"Reviewed the situation of deaths related to Nipah virus in Kerala with Secreatry Health. I have directed director NCDC to visit the district and initiate required steps as warranted by the protocol for the disease in consultation with state government," Nadda said in a tweet.
Nipah virus infection in humans has a "range of clinical presentations, from asymptomatic infection to acute respiratory syndrome and fatal encephalitis," according to the World Health Organisation (WHO).
Lok Sabha MP and former Union minister Mullappally Ramachandran sought the Central Government's intervention to contain the outbreak of what he termed was a "rare and deadly" virus in some parts of Kozhikode.
He said some doctors have termed it as Nipah virus, while others said it was zoonotic, that is, a disease that can be transmitted from an animal to a human.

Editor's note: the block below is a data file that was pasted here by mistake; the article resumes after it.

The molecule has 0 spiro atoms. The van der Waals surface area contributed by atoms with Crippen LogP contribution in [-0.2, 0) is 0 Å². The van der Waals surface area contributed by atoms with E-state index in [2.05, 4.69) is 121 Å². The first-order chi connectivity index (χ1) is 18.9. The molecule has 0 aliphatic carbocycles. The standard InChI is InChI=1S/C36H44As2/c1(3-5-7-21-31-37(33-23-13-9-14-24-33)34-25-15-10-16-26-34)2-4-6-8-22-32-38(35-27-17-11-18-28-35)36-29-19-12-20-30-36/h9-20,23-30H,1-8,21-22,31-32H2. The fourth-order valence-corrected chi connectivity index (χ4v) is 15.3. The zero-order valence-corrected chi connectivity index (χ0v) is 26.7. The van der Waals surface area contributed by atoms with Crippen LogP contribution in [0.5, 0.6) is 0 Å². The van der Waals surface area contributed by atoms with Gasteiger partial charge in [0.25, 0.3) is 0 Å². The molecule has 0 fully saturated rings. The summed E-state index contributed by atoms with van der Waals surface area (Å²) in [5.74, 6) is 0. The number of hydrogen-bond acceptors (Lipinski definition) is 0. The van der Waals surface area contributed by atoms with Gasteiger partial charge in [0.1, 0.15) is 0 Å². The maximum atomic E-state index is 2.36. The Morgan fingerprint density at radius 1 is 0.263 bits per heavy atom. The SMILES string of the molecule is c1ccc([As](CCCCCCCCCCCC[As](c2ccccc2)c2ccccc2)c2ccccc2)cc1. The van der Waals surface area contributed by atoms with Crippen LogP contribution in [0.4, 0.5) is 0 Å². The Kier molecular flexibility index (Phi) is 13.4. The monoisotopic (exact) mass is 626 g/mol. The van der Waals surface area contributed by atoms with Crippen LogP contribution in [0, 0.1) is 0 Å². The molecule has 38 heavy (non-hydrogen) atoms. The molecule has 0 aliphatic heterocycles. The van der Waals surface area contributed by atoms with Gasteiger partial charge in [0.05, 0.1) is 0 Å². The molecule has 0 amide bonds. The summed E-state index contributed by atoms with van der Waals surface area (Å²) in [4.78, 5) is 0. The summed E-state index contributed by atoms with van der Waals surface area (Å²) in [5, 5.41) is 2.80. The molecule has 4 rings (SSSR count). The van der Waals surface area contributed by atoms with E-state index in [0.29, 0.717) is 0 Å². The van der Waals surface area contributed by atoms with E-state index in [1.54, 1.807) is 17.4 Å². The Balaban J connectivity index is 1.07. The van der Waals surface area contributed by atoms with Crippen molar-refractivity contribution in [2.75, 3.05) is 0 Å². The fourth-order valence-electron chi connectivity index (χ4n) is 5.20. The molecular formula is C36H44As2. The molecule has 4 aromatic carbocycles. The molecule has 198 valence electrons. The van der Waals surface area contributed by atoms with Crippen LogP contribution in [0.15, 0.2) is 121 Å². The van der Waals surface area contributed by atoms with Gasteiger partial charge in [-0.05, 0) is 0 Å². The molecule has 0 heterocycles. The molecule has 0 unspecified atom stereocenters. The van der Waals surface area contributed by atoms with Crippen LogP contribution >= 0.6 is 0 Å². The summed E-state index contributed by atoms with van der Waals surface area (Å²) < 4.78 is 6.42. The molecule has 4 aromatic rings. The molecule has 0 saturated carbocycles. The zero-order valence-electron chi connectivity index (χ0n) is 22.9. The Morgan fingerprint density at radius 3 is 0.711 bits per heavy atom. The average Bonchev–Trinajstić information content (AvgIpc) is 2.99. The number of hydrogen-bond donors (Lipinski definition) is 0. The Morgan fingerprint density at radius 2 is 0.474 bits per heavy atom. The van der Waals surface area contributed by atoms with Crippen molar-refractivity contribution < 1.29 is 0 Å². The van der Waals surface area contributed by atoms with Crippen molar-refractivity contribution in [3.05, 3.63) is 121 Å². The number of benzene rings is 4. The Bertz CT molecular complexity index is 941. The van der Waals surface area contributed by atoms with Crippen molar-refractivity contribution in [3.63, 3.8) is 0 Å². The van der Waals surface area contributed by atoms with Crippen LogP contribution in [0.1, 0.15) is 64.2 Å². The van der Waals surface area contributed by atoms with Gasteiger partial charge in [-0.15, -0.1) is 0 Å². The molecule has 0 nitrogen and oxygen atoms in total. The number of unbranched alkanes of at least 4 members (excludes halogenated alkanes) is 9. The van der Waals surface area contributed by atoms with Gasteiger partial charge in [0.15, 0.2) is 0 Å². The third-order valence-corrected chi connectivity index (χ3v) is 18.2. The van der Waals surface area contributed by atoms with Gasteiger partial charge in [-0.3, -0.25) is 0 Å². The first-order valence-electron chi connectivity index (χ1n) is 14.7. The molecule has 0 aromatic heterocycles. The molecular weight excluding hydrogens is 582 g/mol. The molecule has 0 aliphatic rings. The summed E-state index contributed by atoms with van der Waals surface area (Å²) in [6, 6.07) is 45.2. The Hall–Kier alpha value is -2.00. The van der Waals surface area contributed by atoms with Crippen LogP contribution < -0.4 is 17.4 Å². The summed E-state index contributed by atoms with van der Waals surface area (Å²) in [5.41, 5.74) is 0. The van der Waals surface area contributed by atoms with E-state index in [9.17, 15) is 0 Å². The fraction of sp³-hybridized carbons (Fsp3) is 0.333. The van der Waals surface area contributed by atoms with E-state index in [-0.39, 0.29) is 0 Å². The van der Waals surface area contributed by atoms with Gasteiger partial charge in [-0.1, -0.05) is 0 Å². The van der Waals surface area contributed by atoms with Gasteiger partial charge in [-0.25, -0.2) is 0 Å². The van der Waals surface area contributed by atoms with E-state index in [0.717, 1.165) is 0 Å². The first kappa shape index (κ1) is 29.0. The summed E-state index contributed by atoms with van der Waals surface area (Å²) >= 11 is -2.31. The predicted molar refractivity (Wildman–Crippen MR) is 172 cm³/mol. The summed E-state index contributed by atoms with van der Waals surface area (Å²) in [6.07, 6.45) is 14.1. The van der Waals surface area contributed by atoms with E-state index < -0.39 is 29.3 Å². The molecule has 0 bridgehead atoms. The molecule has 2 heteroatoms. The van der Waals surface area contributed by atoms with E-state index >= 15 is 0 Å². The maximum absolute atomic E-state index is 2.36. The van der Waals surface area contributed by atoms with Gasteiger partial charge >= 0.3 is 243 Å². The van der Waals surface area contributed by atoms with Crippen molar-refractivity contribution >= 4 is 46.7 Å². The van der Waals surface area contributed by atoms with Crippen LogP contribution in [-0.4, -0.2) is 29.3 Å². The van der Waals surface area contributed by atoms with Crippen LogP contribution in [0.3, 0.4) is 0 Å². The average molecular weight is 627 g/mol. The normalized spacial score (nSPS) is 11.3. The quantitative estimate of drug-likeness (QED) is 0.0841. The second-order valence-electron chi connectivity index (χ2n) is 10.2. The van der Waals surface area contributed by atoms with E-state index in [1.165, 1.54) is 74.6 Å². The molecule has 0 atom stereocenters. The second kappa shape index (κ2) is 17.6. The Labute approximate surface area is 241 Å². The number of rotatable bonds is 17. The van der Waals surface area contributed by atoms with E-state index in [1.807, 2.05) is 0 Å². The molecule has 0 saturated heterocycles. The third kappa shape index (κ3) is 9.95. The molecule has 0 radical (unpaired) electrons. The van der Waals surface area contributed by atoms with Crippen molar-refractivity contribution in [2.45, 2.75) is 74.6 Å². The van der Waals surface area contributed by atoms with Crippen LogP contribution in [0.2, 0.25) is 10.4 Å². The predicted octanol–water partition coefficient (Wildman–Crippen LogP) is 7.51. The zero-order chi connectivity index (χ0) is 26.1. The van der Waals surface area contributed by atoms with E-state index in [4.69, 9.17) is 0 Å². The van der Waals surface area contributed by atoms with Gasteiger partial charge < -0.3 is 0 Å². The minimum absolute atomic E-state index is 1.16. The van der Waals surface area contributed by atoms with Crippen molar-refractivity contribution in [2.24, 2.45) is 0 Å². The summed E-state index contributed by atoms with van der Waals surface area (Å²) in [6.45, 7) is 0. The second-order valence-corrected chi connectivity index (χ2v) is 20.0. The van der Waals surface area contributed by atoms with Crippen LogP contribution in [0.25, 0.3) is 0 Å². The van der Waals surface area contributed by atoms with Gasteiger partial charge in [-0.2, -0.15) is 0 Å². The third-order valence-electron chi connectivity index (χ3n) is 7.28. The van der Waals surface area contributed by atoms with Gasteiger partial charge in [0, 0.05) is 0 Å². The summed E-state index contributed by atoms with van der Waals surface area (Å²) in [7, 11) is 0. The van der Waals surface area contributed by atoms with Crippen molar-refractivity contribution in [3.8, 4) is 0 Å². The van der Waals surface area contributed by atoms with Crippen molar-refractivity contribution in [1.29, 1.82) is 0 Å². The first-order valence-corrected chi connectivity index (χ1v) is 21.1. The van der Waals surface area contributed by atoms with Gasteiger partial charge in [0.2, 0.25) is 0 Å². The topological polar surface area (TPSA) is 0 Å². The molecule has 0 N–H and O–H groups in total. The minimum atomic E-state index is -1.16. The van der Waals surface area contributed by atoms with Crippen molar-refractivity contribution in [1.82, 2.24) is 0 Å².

Nipah virus is also capable of infecting pigs and other domestic animals. "There is no vaccine for either humans or animals. The primary treatment for human cases is intensive supportive care", the WHO says on its website.
The deaths in Kerala is the third instance in India's history of a Nipah virus outbreak, the first two times being in West Bengal's Siliguri in 2001 and Nadia in 2007. This time around, the outbreak has been detected in the Southern state, where the first victims were three members of a family in Kozhikode, followed by a nurse who took care of the infected.
At least three people have died due to a deadly virus Nipah in northern Kerala. The outbreak was identified after three members of a family who were tested positive for the virus, including two youths in their 20s, died while undergoing treatment at the hospital. Their father, who is also infected, has been put under observation in the hospital. The entire state has been on high alert as eight others have also been hospitalized for showing similar infection-related symptoms. Basic symptoms of the Nipah virus are fever, nausea, vomiting, convulsions, choking, stomach pain, and fatigue. A person infected with the Nipah Virus can go in coma.